Radio-magnetotellurics (RMT), Audio-Magnetotellurics (AMT), Broad-Band Magnetotellurics (BBMT) and Long-Period Magnetotellurics (LMT) differ only for the measured frequencies. Being the method based on electromagnetic induction and diffusion processes, the investigated depth depends upon the measured frequencies (and the subsurface resistivity) according to the skin effect. The higher the frequencies, the shallower the investigation depth. This method is suitable for imaging the resistivity from tens of meters to hundreds of kilometres. AMT has a shallow investigation depth, usually limited to 1-3 km.

Controlled Source Magnetotelluric (CSMT) uses the same theoretical base of MT and an artificial signal transmitter, and is used to prevent low signal-to-noise ratios where cultural noise and a weak natural signal can be present.

Simultaneous measurements of orthogonal components of the electric and magnetic fields at the surface provide data for computing the transfer function (impedance) as a function of frequency. Impedance, in turn, is used to construct earth resistivity models.

Five synchronized measurements are recorded at each MT site: the electric field in two horizontal directions, the magnetic field in the two horizontal and the vertical directions, the horizontal directions being orthogonal. A typical MT station for data acquisition consists of two pairs of electrodes set up as orthogonal dipoles with a length between 50 and 100 m, and three magnetometers also set up in orthogonal (two horizontal and vertical) directions.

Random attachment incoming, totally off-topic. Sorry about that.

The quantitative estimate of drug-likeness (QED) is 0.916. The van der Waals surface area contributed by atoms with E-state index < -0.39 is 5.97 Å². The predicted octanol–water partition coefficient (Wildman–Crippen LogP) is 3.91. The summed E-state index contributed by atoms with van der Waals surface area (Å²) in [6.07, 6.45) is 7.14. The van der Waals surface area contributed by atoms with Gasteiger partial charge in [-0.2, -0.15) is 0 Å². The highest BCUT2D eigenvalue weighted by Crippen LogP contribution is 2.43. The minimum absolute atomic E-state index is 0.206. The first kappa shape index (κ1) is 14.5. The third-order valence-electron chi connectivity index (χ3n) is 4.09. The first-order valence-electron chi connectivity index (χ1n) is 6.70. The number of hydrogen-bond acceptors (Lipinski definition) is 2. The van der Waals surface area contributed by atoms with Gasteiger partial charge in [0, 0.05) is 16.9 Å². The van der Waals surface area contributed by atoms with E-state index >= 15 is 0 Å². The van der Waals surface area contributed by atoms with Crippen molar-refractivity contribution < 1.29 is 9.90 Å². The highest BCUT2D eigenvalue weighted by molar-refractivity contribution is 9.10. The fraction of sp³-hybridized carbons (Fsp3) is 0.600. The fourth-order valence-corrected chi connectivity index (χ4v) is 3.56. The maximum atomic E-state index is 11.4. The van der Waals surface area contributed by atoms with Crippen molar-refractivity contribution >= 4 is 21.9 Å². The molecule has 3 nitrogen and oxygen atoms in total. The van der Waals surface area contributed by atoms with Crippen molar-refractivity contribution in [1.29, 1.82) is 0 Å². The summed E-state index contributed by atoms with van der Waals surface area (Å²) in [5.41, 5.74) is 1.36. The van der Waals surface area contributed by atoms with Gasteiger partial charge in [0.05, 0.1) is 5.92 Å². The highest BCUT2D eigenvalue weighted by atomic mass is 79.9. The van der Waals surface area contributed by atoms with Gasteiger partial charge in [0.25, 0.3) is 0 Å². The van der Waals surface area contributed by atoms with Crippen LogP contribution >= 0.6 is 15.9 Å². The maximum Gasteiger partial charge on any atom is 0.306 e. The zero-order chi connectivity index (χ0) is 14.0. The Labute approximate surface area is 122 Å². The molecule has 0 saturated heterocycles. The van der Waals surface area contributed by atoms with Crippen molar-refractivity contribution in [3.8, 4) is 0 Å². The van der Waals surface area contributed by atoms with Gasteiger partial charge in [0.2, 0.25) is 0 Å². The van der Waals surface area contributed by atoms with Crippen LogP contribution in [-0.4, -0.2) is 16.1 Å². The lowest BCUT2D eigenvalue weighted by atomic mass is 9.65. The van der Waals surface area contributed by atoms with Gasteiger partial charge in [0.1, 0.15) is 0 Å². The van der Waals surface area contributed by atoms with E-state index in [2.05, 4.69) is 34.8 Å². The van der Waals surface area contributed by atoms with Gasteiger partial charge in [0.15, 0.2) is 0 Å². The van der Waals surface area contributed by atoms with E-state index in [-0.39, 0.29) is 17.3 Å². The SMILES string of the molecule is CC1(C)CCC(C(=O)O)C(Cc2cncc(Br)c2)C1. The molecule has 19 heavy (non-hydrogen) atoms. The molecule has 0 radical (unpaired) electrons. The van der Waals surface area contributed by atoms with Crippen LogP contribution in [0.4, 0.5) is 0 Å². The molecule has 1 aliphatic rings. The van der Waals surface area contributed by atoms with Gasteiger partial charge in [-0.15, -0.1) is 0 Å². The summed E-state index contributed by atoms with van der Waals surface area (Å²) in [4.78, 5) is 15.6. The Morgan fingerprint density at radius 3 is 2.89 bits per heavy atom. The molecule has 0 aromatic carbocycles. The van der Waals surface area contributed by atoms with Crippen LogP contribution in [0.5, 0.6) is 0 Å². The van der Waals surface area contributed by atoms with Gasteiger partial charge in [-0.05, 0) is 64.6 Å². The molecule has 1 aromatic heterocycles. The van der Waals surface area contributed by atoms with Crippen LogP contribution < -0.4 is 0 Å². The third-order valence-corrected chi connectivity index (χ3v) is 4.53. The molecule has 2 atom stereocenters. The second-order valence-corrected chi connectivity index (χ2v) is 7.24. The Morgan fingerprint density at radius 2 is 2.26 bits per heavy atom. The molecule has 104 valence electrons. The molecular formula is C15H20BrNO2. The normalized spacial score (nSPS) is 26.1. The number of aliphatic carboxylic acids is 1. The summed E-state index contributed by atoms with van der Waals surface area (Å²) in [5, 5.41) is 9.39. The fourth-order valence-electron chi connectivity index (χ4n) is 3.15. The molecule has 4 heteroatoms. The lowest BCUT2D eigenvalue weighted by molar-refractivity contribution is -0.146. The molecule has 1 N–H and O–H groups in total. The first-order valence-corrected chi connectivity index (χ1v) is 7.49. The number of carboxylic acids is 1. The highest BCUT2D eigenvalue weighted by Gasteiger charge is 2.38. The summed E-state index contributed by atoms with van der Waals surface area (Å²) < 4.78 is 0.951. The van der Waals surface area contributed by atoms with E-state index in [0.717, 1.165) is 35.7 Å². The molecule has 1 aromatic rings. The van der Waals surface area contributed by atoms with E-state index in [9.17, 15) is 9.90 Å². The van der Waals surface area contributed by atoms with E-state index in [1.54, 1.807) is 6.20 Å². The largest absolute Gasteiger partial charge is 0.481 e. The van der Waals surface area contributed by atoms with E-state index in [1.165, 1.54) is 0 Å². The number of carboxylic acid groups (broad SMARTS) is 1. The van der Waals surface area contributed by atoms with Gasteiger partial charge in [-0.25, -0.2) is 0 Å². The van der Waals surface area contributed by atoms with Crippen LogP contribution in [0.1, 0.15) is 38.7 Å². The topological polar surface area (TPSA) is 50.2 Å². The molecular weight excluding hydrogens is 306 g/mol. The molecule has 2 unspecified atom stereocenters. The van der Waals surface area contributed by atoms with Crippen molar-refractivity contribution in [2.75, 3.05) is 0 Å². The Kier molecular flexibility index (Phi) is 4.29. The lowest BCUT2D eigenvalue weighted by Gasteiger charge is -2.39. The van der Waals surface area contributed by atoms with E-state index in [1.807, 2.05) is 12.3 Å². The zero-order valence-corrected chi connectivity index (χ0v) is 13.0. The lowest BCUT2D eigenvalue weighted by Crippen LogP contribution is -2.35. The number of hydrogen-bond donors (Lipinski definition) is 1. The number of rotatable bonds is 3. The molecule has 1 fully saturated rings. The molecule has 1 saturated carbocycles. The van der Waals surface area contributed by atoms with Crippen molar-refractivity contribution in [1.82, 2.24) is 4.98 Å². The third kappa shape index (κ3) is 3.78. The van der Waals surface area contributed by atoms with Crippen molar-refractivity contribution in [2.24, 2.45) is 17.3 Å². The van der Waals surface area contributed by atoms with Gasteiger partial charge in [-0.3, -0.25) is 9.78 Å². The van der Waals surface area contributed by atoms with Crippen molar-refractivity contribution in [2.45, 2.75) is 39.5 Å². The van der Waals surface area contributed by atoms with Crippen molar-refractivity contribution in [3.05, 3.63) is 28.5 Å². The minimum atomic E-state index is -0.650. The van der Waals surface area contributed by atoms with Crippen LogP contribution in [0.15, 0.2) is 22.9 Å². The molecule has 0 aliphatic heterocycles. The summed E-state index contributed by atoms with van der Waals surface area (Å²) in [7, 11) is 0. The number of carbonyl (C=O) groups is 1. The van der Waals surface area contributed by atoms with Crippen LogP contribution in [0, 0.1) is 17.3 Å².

The magnetotelluric method has not environmental impacts either visually since sensors are located in holes and little trenches. The survey area is explored using several sites, whose location is chosen to try to cover the area uniformly. Care is also taken to avoid noisy, difficult access and rough topography sites.

Among the main application fields of the MT prospection method, CNR-IGG has worked in particular in:

  • Geothermal exploration to investigate fluid pathways and heat sources of geothermal resources
  • Volcanological exploration, to investigate the depth and volumes of magmatic chambers and volcanic edifices in active Italian volcanoes (Vesuvius and Etna)
  • Hydrogeological exploration
  • Deep crustal exploration


The geoelectric is one of the oldest and most commonly used geophysical exploration methods. The first pioneering applications were made almost contemporary by Conrad Schlumberger and Frank Wenner at the beginning of the 1900’s. The method is widely adopted for earth resources exploration, environmental and civil engineering, and archaeological investigations. Since its first use till the late 1980's, it has been used essentially as a one-dimensional (1-D) mapping method, progressively replaced by multi-channel and multi-electrode acquisition systems and multidimensional algorithms for modelling and inversion. State-of-the-art systems allow data acquisition with automatic protocols to retrieve 2D or 3D tomographic reconstruction. This technique is called electric resistivity tomography (ERT).